A big, well-known, respected int’l-humanitarian-organization-which-shall-not-be-named (I’m not out to dissuade donations unless I find instances of systematically terrible organizations) was distributing food aid to a bunch of people living in a camp. People were starving. They’d try what they could to get in line twice – clothing switch-outs, passing along ID cards, you name it. SO, this org/volunteers had had enough, because they wanted to make sure food was distributed equally per person (ok, good intention) and they couldn’t get a perfectly consistent headcount, which affected paperwork/reports. what was the bright idea?
To drive into the camp past midnight when people are dead asleep, bang cowbells/blow whistles/flash flashlights and literally corral people into lines surrounded by aid workers on all sides, and count them all, flashlights blinding them, to really get that almighty accurate headcount. another instance even involved rounding people up and marking them very visibly with ink. OKAY PAUSE. There’s something very wrong with this picture that reminds me of a different kind of camp. I understand the need for the right #s, I really do, but how the hell did this headcount process not violate their dignity, which is a fundamental need that’s probably already been messed with before they got to these camps? honestly, if I had to get food for my malnourished mom and dad, you can bet your ass I’d try a clothing switch to get more food if there was a chance. And with that perspective in mind, while recognizing the need for rules/difficulty of enforcing, I can’t buy that there were no better alternatives in mind than rounding people up randomly at 2AM. It’s a matter of priorities – rules are important, but the people we serve should come before that.
IS YOUR MAIN GOAL TO GIVE WHAT YOU WANT TO GIVE YOUR WAY, OR TO GIVE WHAT PEOPLE NEED? BECAUSE SOMETIMES THAT’S NOT THE SAME THING.
I happen to be reading Maya Angelou’s “I Know Why the Caged Bird Sings” right now- and I came across this section that hit me in the gut:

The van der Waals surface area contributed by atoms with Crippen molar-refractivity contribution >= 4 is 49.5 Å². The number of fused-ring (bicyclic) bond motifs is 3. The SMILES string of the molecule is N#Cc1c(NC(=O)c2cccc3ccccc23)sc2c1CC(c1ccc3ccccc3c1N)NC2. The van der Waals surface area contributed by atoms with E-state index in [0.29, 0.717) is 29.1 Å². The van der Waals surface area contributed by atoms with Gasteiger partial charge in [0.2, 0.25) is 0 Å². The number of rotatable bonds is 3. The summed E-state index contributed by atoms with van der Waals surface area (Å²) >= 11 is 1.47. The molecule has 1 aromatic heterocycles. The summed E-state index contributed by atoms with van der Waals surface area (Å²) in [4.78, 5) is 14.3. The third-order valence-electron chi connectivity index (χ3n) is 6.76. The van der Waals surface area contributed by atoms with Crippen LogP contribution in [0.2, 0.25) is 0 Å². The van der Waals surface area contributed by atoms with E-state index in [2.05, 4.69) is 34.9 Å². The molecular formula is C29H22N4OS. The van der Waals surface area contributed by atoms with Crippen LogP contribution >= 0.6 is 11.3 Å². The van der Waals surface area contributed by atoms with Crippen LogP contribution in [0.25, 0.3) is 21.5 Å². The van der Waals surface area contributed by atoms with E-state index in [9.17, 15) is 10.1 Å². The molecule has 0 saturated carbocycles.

After reading the verses to the accompaniment of a few Amens he said, “First Corinthians tells me, ‘Even if I have the tongue of men and of angels and have not charity, I am as nothing. Even if I give all my clothes to the poor and have not charity, I am as nothing. Even if I give my body to be burned and have not charity it availeth me nothing. Burned, I say, and have not charity, it availeth nothing.’ I have to ask myself, what is this thing called Charity? If good deeds are not charity– “
The church gave in quickly. “That’s right, Lord.” “-if giving my flesh and blood is not charity?”: “Yes, Lord.” “I have to ask myself what is this charity they talking so much about.” I had never heard a preacher jump into the muscle of his sermon so quickly. Already the humming pitch had risen in the church, and those who knew had popped their eyes in anticipation of the coming excitement. Momma sat tree-trunk still, but she had balled her handkerchief in her hand and only the corner, which I had embroidered, stuck out.
“As I understanding it, charity vaunteth not itself. Is not puffed up.” He blew himself up with a deep breath to give us the picture of what Charity was not. “Charity don’t go around saying ‘I give you food and I give you clothes and by rights you ought to thank me […] Charity don’t say, ‘Because I give you a job, you got to bend your knee to me.’” The church was rocking with each phrase. “It don’t say, ‘Because I pays you what you due, you got to call me master.’ It don’t ask me to humble myself and belittle myself. That ain’t what Charity is. […] It don’t want nothing for itself. It don’t want to be bossman…It don’t want to be headman…It don’t want to be foreman…”
“[…] And now I repeat the words of the Apostle Paul, and ‘now abideth faith, hope and charity, these three: but the greatest of these is charity.’”